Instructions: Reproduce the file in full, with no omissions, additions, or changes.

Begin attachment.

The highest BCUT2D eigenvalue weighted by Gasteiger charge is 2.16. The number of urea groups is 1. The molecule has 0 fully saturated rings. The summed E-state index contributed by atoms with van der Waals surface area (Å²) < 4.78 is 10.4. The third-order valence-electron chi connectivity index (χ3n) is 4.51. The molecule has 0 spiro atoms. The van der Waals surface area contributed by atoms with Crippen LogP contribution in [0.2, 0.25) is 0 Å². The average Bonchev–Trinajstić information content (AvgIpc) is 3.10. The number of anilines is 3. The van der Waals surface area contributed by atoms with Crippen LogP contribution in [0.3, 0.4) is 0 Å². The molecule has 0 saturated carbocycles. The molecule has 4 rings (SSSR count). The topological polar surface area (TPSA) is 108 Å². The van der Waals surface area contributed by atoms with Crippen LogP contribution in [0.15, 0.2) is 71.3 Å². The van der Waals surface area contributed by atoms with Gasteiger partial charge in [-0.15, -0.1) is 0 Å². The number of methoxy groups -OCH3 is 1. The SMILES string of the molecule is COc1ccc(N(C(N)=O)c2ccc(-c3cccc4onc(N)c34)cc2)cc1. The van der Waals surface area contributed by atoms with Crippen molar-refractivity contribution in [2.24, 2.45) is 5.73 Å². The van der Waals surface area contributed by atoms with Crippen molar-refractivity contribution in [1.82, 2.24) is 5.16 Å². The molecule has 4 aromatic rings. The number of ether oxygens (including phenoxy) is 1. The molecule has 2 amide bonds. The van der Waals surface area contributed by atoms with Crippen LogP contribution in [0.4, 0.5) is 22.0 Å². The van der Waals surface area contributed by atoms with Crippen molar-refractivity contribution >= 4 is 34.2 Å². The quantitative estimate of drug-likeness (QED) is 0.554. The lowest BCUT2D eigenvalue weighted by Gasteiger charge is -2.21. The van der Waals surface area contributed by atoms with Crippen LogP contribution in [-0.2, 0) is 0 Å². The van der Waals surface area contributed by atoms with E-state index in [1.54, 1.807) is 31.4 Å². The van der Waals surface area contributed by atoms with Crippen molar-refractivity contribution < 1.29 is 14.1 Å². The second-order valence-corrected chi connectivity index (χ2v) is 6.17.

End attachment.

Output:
The highest BCUT2D eigenvalue weighted by Gasteiger charge is 2.16. The number of urea groups is 1. The molecule has 0 fully saturated rings. The summed E-state index contributed by atoms with van der Waals surface area (Å²) < 4.78 is 10.4. The third-order valence-electron chi connectivity index (χ3n) is 4.51. The molecule has 0 spiro atoms. The van der Waals surface area contributed by atoms with Crippen LogP contribution in [0.2, 0.25) is 0 Å². The average Bonchev–Trinajstić information content (AvgIpc) is 3.10. The number of anilines is 3. The van der Waals surface area contributed by atoms with Crippen LogP contribution in [0.3, 0.4) is 0 Å². The molecule has 0 saturated carbocycles. The molecule has 4 rings (SSSR count). The topological polar surface area (TPSA) is 108 Å². The van der Waals surface area contributed by atoms with Crippen LogP contribution in [0.15, 0.2) is 71.3 Å². The van der Waals surface area contributed by atoms with Gasteiger partial charge in [-0.15, -0.1) is 0 Å². The number of methoxy groups -OCH3 is 1. The SMILES string of the molecule is COc1ccc(N(C(N)=O)c2ccc(-c3cccc4onc(N)c34)cc2)cc1. The van der Waals surface area contributed by atoms with Crippen molar-refractivity contribution in [2.24, 2.45) is 5.73 Å². The van der Waals surface area contributed by atoms with Crippen molar-refractivity contribution in [1.82, 2.24) is 5.16 Å². The molecule has 4 aromatic rings. The number of ether oxygens (including phenoxy) is 1. The molecule has 2 amide bonds. The van der Waals surface area contributed by atoms with Crippen LogP contribution in [0.4, 0.5) is 22.0 Å². The van der Waals surface area contributed by atoms with Crippen molar-refractivity contribution >= 4 is 34.2 Å². The quantitative estimate of drug-likeness (QED) is 0.554. The lowest BCUT2D eigenvalue weighted by Gasteiger charge is -2.21. The van der Waals surface area contributed by atoms with Crippen LogP contribution in [-0.2, 0) is 0 Å². The van der Waals surface area contributed by atoms with E-state index in [1.54, 1.807) is 31.4 Å². The van der Waals surface area contributed by atoms with Crippen molar-refractivity contribution < 1.29 is 14.1 Å². The second-order valence-corrected chi connectivity index (χ2v) is 6.17.